Why we need to stop calling it HR

In the last year we have realised the need for resilience alongside performance, so why is our perceived value still based on how hard we are working?

We come from decades of being conditioned to be ‘resources’ rather than people. Resources are exploited, rung out, we try to eke out as much value of a resource as we can so it's fully exploited. But even with the most abundant resource, you can’t just keep drawing from it endlessly. 

Rethinking the HR profession:

HR isn’t the enemy

Tackling HR’s image problem

Coronavirus response gives opportunity for HR to become heroes

I like to use fitness metaphors to help people think differently. For example, when we want to get stronger we can lift weights, but if we keep on going, at some point we’ll just drop that weight, fatigue and burnout. 

If I want my body to be strong and healthy I need to vary my routine: lifting, but with different frequency, intensity and load. We also need stretching, working the ligaments that support the muscle and resting. The same applies for working people who want to make an impact in our roles. 

Adding extra projects and working harder might trick your people into feeling like they are doing a great job, but they will eventually feel expendable and depleted, just like any other ‘resource’.

In organisations, we want to build power and strength. But this can only happen if we ditch the resource mindset (and HR as a name) and switch to seeing people’s potential. 

Some pioneering teams and organisations have changed to ‘people team’ or ‘people experience team’. We need more of that as we move into the hybrid world. We need new strengths, new power, new potential to get to the best performance for the organisation as a whole.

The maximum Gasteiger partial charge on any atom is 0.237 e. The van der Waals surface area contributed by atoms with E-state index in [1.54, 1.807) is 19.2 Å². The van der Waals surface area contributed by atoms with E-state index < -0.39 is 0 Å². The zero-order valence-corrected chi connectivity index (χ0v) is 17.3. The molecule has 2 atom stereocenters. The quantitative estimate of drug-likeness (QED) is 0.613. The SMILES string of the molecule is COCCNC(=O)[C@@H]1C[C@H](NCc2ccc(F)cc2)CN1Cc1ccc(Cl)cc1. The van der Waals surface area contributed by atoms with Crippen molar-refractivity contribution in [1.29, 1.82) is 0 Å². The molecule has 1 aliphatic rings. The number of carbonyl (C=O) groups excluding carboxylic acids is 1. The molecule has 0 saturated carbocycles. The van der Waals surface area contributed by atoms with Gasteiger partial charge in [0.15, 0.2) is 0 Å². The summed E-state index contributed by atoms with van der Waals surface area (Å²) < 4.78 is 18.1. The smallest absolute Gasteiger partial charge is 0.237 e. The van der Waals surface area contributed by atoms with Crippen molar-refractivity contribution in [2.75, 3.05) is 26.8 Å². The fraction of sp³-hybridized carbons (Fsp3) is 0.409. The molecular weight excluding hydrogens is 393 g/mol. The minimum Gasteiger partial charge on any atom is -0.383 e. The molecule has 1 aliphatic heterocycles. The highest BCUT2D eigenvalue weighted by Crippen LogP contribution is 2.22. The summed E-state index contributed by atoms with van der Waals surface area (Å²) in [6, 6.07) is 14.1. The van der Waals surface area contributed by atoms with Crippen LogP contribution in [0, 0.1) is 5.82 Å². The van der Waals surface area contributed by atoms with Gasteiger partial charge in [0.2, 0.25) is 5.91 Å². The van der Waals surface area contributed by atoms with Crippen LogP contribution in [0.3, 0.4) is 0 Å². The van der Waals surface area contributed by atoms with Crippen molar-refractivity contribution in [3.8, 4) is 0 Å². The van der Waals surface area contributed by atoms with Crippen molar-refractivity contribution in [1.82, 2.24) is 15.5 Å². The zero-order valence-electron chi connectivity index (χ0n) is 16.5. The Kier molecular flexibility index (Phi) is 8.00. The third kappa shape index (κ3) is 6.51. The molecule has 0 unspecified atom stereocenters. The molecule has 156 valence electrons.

Here are five practical strategies to help us build our people power, the muscle in our organisations:

Change language

Instead of “it's your job to do this” or “well done for working hard”, you can switch to “does this reflect what your role is about?” or  “how productive are you and how do you feel about it?”

Change the conversation to help shift mindsets and behaviours, so that they can focus on what they can contribute and how empowered they can be to do exactly that.


Play to strengths

Over the last year we've come through a whole lot, and people have adapted differently. Have open conversations to help people identify strengths, build trust, cohesion and new ways of working that really complement the team, so that output can be more purposeful to the future world. 


Ask for people’s opinions

We, as leaders, don't have to have all the answers and all the ideas. In fact, if we can empower our people to contribute their ideas, they will feel a stronger sense of ownership to build towards a new output, to build new strength. This will truly empower our people to fulfil their potential.


Switch between manager and coach

It’s easy to autopilot on roles and tell people what to do. Instead, we need to be able to switch from being the instruction-giving manager all the time to holding the space for a coaching approach when it’s needed.

It’s more impactful to switch to asking “What do you think? What could be possible here? What would you like to try to help us solve this problem?”


Facilitate reflection

We've learned and achieved a lot in the last year, even if it doesn't always feel that way. On our team, we do reflections every Friday on achievements, learnings and what we want to do next. 

You can call it ‘personal victories’,’bright spots’ - It doesn't matter. Building in time for people to think and appreciate what is working and where they want to go next is all about contribution and growth.

Organisations and leaders need to move away from task and job focus. Let's move towards role and contribution. Let's shift cultures. Let's build power and output and strength in our people, collectively. 

Our corporate performance will grow, our people's performance will grow, and morale will grow.


Michelle Elstein is the founder of Courageous Co.